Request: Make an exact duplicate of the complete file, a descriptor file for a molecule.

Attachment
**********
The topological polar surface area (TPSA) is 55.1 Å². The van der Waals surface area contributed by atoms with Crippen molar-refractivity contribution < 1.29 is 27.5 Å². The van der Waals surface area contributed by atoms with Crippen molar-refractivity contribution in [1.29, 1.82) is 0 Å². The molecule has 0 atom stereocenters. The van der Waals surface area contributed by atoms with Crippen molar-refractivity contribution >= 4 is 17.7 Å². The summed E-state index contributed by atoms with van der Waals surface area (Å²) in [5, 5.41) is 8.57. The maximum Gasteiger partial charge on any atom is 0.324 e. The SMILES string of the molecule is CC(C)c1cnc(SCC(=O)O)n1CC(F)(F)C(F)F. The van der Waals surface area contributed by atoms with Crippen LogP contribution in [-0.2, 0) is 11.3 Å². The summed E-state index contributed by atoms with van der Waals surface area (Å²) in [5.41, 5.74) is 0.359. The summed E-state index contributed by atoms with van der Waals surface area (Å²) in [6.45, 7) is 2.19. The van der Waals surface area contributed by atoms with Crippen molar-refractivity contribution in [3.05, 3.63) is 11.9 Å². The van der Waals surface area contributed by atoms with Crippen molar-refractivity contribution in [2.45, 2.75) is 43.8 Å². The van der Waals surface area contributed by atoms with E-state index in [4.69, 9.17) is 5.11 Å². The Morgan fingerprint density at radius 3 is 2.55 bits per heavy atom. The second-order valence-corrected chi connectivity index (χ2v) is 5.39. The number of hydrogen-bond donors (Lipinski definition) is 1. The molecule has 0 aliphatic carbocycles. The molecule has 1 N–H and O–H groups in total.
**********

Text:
The topological polar surface area (TPSA) is 55.1 Å². The van der Waals surface area contributed by atoms with Crippen molar-refractivity contribution < 1.29 is 27.5 Å². The van der Waals surface area contributed by atoms with Crippen molar-refractivity contribution in [1.29, 1.82) is 0 Å². The molecule has 0 atom stereocenters. The van der Waals surface area contributed by atoms with Crippen molar-refractivity contribution >= 4 is 17.7 Å². The summed E-state index contributed by atoms with van der Waals surface area (Å²) in [5, 5.41) is 8.57. The maximum Gasteiger partial charge on any atom is 0.324 e. The SMILES string of the molecule is CC(C)c1cnc(SCC(=O)O)n1CC(F)(F)C(F)F. The van der Waals surface area contributed by atoms with Crippen LogP contribution in [-0.2, 0) is 11.3 Å². The summed E-state index contributed by atoms with van der Waals surface area (Å²) in [5.41, 5.74) is 0.359. The summed E-state index contributed by atoms with van der Waals surface area (Å²) in [6.45, 7) is 2.19. The van der Waals surface area contributed by atoms with Crippen molar-refractivity contribution in [3.05, 3.63) is 11.9 Å². The van der Waals surface area contributed by atoms with Crippen molar-refractivity contribution in [2.45, 2.75) is 43.8 Å². The van der Waals surface area contributed by atoms with E-state index in [4.69, 9.17) is 5.11 Å². The Morgan fingerprint density at radius 3 is 2.55 bits per heavy atom. The second-order valence-corrected chi connectivity index (χ2v) is 5.39. The number of hydrogen-bond donors (Lipinski definition) is 1. The molecule has 0 aliphatic carbocycles. The molecule has 1 N–H and O–H groups in total.